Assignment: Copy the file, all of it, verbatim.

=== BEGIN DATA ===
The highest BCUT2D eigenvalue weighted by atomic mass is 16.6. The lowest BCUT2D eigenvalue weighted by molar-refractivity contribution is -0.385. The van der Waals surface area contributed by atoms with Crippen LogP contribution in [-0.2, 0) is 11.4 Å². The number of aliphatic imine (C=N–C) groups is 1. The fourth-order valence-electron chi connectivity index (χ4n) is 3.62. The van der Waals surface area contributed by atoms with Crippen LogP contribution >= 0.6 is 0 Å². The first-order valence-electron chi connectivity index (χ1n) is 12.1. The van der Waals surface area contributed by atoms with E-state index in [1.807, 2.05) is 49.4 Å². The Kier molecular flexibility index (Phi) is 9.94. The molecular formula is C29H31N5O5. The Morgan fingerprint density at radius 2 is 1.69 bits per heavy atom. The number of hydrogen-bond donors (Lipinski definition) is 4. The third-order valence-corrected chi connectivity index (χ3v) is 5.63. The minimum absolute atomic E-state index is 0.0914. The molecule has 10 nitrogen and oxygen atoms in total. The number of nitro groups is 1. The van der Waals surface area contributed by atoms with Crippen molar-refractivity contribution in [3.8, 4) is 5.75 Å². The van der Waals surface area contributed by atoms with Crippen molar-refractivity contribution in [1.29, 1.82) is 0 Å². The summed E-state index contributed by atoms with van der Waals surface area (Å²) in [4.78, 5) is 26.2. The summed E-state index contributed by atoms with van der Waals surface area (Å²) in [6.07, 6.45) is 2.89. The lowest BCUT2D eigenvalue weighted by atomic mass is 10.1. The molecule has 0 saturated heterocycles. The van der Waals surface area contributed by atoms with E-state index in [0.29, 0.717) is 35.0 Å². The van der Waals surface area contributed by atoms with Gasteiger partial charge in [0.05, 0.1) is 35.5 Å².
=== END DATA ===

The highest BCUT2D eigenvalue weighted by atomic mass is 16.6. The lowest BCUT2D eigenvalue weighted by molar-refractivity contribution is -0.385. The van der Waals surface area contributed by atoms with Crippen LogP contribution in [-0.2, 0) is 11.4 Å². The number of aliphatic imine (C=N–C) groups is 1. The fourth-order valence-electron chi connectivity index (χ4n) is 3.62. The van der Waals surface area contributed by atoms with Crippen LogP contribution >= 0.6 is 0 Å². The first-order valence-electron chi connectivity index (χ1n) is 12.1. The van der Waals surface area contributed by atoms with E-state index in [1.807, 2.05) is 49.4 Å². The Kier molecular flexibility index (Phi) is 9.94. The molecular formula is C29H31N5O5. The Morgan fingerprint density at radius 2 is 1.69 bits per heavy atom. The number of hydrogen-bond donors (Lipinski definition) is 4. The third-order valence-corrected chi connectivity index (χ3v) is 5.63. The minimum absolute atomic E-state index is 0.0914. The molecule has 10 nitrogen and oxygen atoms in total. The number of nitro groups is 1. The van der Waals surface area contributed by atoms with Crippen molar-refractivity contribution in [3.8, 4) is 5.75 Å². The van der Waals surface area contributed by atoms with Crippen molar-refractivity contribution in [1.29, 1.82) is 0 Å². The summed E-state index contributed by atoms with van der Waals surface area (Å²) in [4.78, 5) is 26.2. The summed E-state index contributed by atoms with van der Waals surface area (Å²) in [6.07, 6.45) is 2.89. The lowest BCUT2D eigenvalue weighted by atomic mass is 10.1. The molecule has 0 saturated heterocycles. The van der Waals surface area contributed by atoms with E-state index in [0.29, 0.717) is 35.0 Å². The van der Waals surface area contributed by atoms with Gasteiger partial charge in [0.05, 0.1) is 35.5 Å².